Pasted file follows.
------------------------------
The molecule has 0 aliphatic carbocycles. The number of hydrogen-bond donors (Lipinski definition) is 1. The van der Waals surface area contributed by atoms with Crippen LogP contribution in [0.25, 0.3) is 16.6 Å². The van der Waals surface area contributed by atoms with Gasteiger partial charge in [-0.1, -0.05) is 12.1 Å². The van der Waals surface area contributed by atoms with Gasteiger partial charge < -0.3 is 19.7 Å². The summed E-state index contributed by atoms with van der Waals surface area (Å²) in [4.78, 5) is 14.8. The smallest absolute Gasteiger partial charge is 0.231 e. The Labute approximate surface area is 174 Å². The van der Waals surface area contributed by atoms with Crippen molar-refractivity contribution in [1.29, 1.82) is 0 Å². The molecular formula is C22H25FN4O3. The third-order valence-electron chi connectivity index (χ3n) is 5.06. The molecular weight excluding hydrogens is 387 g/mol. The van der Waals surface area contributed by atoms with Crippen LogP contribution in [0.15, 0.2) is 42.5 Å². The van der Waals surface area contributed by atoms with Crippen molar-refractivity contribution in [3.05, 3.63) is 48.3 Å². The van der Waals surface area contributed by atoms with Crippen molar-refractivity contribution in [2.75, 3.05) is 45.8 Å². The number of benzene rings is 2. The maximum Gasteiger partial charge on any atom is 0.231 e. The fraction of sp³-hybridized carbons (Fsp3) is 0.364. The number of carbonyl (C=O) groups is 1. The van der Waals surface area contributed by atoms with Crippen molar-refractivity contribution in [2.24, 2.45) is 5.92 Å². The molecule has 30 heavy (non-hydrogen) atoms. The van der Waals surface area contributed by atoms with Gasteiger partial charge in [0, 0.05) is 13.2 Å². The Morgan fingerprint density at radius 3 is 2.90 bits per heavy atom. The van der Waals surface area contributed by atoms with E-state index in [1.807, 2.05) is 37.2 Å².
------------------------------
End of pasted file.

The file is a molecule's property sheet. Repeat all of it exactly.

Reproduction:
The molecule has 0 aliphatic carbocycles. The number of hydrogen-bond donors (Lipinski definition) is 1. The van der Waals surface area contributed by atoms with Crippen LogP contribution in [0.25, 0.3) is 16.6 Å². The van der Waals surface area contributed by atoms with Gasteiger partial charge in [-0.1, -0.05) is 12.1 Å². The van der Waals surface area contributed by atoms with Gasteiger partial charge < -0.3 is 19.7 Å². The summed E-state index contributed by atoms with van der Waals surface area (Å²) in [4.78, 5) is 14.8. The smallest absolute Gasteiger partial charge is 0.231 e. The Labute approximate surface area is 174 Å². The van der Waals surface area contributed by atoms with Crippen molar-refractivity contribution in [1.29, 1.82) is 0 Å². The molecular formula is C22H25FN4O3. The third-order valence-electron chi connectivity index (χ3n) is 5.06. The molecular weight excluding hydrogens is 387 g/mol. The van der Waals surface area contributed by atoms with Crippen LogP contribution in [0.15, 0.2) is 42.5 Å². The van der Waals surface area contributed by atoms with Crippen molar-refractivity contribution in [3.05, 3.63) is 48.3 Å². The van der Waals surface area contributed by atoms with Crippen molar-refractivity contribution in [2.75, 3.05) is 45.8 Å². The number of benzene rings is 2. The maximum Gasteiger partial charge on any atom is 0.231 e. The fraction of sp³-hybridized carbons (Fsp3) is 0.364. The number of carbonyl (C=O) groups is 1. The van der Waals surface area contributed by atoms with Crippen molar-refractivity contribution in [2.24, 2.45) is 5.92 Å². The molecule has 30 heavy (non-hydrogen) atoms. The van der Waals surface area contributed by atoms with Gasteiger partial charge in [0, 0.05) is 13.2 Å². The Morgan fingerprint density at radius 3 is 2.90 bits per heavy atom. The van der Waals surface area contributed by atoms with E-state index in [1.807, 2.05) is 37.2 Å².